Availability of data and materials
The datasets used during the current study available from the corresponding author on reasonable request.
Autoimmune thyroid disease
Atypical hemolytic uremic syndrome
Therapeutic plasma exchange
A disintegrin and metalloproteinase with a thrombospondin type 1 motif member 13′
Blood urea nitrogen
Anti-neutrophil cytoplasmic antibody
Systemic lupus erythematosus
Thrombotic thrombocytopenic purpura
Sawai T, Nangaku M, Ashida A, Fujimaru R, Hataya H, Hidaka Y, et al. Diagnostic criteria for atypical hemolytic uremic syndrome proposed by the joint committee of the Japanese Society of nephrology and the Japan pediatric society. Pediatr Int. 2014;56:1–5.
Moore I, Strain L, Pappworth I, Kavanagh D, Barlow PN, Herbert AP, et al. Association of factor H autoantibodies with deletions of CFHR1, CFHR3, CFHR4, and with mutations in CFH, CFI, CD46, and C3 in patients with atypical hemolytic uremic syndrome. Blood. 2010;115:379–87.
Dong YH, Fu DG. Autoimmune thyroid disease: mechanism, genetics and current knowledge. Eur Rev Med Pharmacol Sci. 2014;18:3611–8.
Chhabra S, Tenorio G. Thrombotic thrombocytopenic purpura precipitated by thyrotoxicosis. J Clin Apher. 2012;27:265–6.
Lhotta K, Zitt E, Sprenger-Mahr H, Loacker L, Becherer A. Treatment of concurrent thrombotic thrombocytopenic Purpura and Graves’ disease: a report on two cases. Case Rep Endocrinol. 2018;2018:5747969.
Bellante F, Redondo Saez P, Springael C, Dethy S. Stroke in thrombotic thrombocytopenic purpura induced by thyrotoxicosis: a case report. J Stroke Cerebrovasc Dis. 2014;23:1744–6.
Chaar BT, Kudva GC, Olsen TJ, Silverberg AB, Grossman BJ. Thrombotic thrombocytopenic purpura and graves disease. Am J Med Sci. 2007;334:133–5.
Zheng WL, Zhang GS, Deng MY. Thrombotic thrombocytopenic purpura complicating graves disease: dramatic response to plasma exchange and infusion. Transfus Med. 2011;21:354–5.
Chitnis SD, Mene-Afejuku TO, Aujla A, Shady A, Gil GS, Cativo EH, et al. Thrombotic thrombocytopenic purpura possibly triggered by Graves’ disease. Oxf Med Case Reports. 2017;2017:omx057.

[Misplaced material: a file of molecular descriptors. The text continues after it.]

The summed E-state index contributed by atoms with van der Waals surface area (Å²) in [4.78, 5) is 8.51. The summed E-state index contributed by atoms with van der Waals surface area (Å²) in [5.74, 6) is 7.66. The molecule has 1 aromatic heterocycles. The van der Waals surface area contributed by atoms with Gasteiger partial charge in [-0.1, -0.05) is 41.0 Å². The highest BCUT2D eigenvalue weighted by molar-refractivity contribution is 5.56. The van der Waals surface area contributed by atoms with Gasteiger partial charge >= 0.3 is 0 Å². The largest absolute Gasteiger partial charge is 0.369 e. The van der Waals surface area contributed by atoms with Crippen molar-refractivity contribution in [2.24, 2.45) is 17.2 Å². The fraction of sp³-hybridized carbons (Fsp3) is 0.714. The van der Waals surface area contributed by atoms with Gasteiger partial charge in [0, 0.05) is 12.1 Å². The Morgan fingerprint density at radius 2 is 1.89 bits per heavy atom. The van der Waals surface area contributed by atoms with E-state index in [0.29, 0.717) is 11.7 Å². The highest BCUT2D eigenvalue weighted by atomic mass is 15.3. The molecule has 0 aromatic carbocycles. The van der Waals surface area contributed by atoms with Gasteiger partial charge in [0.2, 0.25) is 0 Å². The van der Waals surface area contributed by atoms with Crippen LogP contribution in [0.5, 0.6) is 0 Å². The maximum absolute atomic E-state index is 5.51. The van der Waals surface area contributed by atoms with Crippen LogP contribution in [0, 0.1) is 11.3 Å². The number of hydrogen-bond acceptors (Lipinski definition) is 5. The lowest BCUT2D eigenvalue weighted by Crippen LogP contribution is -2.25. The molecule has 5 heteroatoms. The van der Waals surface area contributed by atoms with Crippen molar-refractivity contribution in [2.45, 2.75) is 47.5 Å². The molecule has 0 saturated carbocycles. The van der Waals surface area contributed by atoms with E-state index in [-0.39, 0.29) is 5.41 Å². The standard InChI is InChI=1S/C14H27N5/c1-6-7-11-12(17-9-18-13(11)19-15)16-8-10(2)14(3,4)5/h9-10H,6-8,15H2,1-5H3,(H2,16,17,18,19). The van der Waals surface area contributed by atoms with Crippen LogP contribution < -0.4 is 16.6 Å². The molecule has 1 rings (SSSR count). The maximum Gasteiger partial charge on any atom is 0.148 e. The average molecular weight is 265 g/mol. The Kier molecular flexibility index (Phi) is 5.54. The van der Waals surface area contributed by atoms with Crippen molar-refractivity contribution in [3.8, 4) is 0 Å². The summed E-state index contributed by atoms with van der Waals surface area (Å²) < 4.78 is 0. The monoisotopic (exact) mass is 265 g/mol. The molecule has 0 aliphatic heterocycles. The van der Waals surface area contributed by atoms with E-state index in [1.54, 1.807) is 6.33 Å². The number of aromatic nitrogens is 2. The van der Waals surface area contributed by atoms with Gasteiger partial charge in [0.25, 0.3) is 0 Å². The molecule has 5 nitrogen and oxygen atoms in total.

Szarvas N, Szilagyi A, Csuka D, Takacs B, Rusai K, Muller T, et al. Genetic analysis and functional characterization of novel mutations in a series of patients with atypical hemolytic uremic syndrome. Mol Immunol. 2016;71:10–22.
Cofiell R, Kukreja A, Bedard K, Yan Y, Mickle AP, Ogawa M, et al. Eculizumab reduces complement activation, inflammation, endothelial damage, thrombosis, and renal injury markers in aHUS. Blood. 2015;125:3253–62.
Ethics approval and consent to participate
This study was approved by the ethics committee of Shengjing Hospital of China Medical University (2018PS497K). All procedures in studies involving human participants were performed in accordance with the ethical standards of the institutional and/or national research committee and of the 1964 Declaration of Helsinki and its later amendments or comparable ethical standards.
Consent for publication
Written informed consent was obtained from the patient’s parent/guardian for publication of this Case report and any accompanying images. A copy of the written consent is available for review by the Editor of this journal.
The authors declare that they have no competing interests.
Springer Nature remains neutral with regard to jurisdictional claims in published maps and institutional affiliations.
About this article
Cite this article
Hou, L., Du, Y. Atypical hemolytic uremic syndrome precipitated by thyrotoxicosis: a case report. BMC Pediatr 20, 169 (2020). https://doi.org/10.1186/s12887-020-02082-0
- Atypical hemolytic uremic syndrome
- Autoimmune thyroid disease
- Therapeutic plasma exchange
- Thrombotic microangiopathy
- Case report